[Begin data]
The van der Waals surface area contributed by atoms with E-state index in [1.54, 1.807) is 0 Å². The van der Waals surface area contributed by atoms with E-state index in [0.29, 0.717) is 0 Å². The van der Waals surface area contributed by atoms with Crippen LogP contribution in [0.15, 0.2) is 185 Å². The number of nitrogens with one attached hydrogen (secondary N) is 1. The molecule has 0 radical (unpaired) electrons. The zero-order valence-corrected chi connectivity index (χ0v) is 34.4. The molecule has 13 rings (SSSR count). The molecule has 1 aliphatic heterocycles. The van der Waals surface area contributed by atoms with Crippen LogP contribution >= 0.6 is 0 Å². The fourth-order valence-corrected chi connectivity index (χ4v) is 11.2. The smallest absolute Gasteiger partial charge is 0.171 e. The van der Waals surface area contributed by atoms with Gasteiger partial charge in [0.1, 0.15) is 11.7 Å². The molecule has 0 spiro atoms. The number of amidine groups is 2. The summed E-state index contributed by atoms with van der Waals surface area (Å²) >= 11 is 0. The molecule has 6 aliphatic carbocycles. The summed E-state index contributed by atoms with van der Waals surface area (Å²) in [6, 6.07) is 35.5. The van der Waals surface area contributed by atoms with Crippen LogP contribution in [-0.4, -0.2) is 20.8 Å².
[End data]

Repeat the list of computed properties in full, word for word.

The van der Waals surface area contributed by atoms with E-state index in [1.54, 1.807) is 0 Å². The van der Waals surface area contributed by atoms with E-state index in [0.29, 0.717) is 0 Å². The van der Waals surface area contributed by atoms with Crippen LogP contribution in [0.15, 0.2) is 185 Å². The number of nitrogens with one attached hydrogen (secondary N) is 1. The molecule has 0 radical (unpaired) electrons. The zero-order valence-corrected chi connectivity index (χ0v) is 34.4. The molecule has 13 rings (SSSR count). The molecule has 1 aliphatic heterocycles. The van der Waals surface area contributed by atoms with Crippen LogP contribution >= 0.6 is 0 Å². The fourth-order valence-corrected chi connectivity index (χ4v) is 11.2. The smallest absolute Gasteiger partial charge is 0.171 e. The van der Waals surface area contributed by atoms with Gasteiger partial charge in [0.1, 0.15) is 11.7 Å². The molecule has 0 spiro atoms. The number of amidine groups is 2. The summed E-state index contributed by atoms with van der Waals surface area (Å²) >= 11 is 0. The molecule has 6 aliphatic carbocycles. The summed E-state index contributed by atoms with van der Waals surface area (Å²) in [6, 6.07) is 35.5. The van der Waals surface area contributed by atoms with Crippen LogP contribution in [-0.4, -0.2) is 20.8 Å².